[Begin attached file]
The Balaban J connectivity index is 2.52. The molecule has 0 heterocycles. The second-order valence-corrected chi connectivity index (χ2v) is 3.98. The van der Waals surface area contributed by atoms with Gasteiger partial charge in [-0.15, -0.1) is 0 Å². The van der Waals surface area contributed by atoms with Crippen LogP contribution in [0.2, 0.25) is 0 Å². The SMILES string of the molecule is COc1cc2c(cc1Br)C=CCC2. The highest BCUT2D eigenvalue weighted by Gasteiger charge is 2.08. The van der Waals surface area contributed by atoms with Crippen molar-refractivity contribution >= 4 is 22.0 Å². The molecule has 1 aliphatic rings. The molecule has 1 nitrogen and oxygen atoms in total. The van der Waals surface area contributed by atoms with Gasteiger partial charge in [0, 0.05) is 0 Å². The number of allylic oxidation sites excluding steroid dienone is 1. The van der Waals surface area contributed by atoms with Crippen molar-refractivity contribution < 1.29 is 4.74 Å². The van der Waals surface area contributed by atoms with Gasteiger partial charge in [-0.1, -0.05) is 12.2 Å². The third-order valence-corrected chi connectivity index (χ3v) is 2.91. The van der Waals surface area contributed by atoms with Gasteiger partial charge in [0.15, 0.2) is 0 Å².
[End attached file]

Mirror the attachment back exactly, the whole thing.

The Balaban J connectivity index is 2.52. The molecule has 0 heterocycles. The second-order valence-corrected chi connectivity index (χ2v) is 3.98. The van der Waals surface area contributed by atoms with Gasteiger partial charge in [-0.15, -0.1) is 0 Å². The van der Waals surface area contributed by atoms with Crippen LogP contribution in [0.2, 0.25) is 0 Å². The SMILES string of the molecule is COc1cc2c(cc1Br)C=CCC2. The highest BCUT2D eigenvalue weighted by Gasteiger charge is 2.08. The van der Waals surface area contributed by atoms with Crippen molar-refractivity contribution >= 4 is 22.0 Å². The molecule has 1 aliphatic rings. The molecule has 1 nitrogen and oxygen atoms in total. The van der Waals surface area contributed by atoms with Gasteiger partial charge in [0, 0.05) is 0 Å². The number of allylic oxidation sites excluding steroid dienone is 1. The van der Waals surface area contributed by atoms with Crippen molar-refractivity contribution < 1.29 is 4.74 Å². The van der Waals surface area contributed by atoms with Gasteiger partial charge in [-0.1, -0.05) is 12.2 Å². The third-order valence-corrected chi connectivity index (χ3v) is 2.91. The van der Waals surface area contributed by atoms with Gasteiger partial charge in [0.15, 0.2) is 0 Å².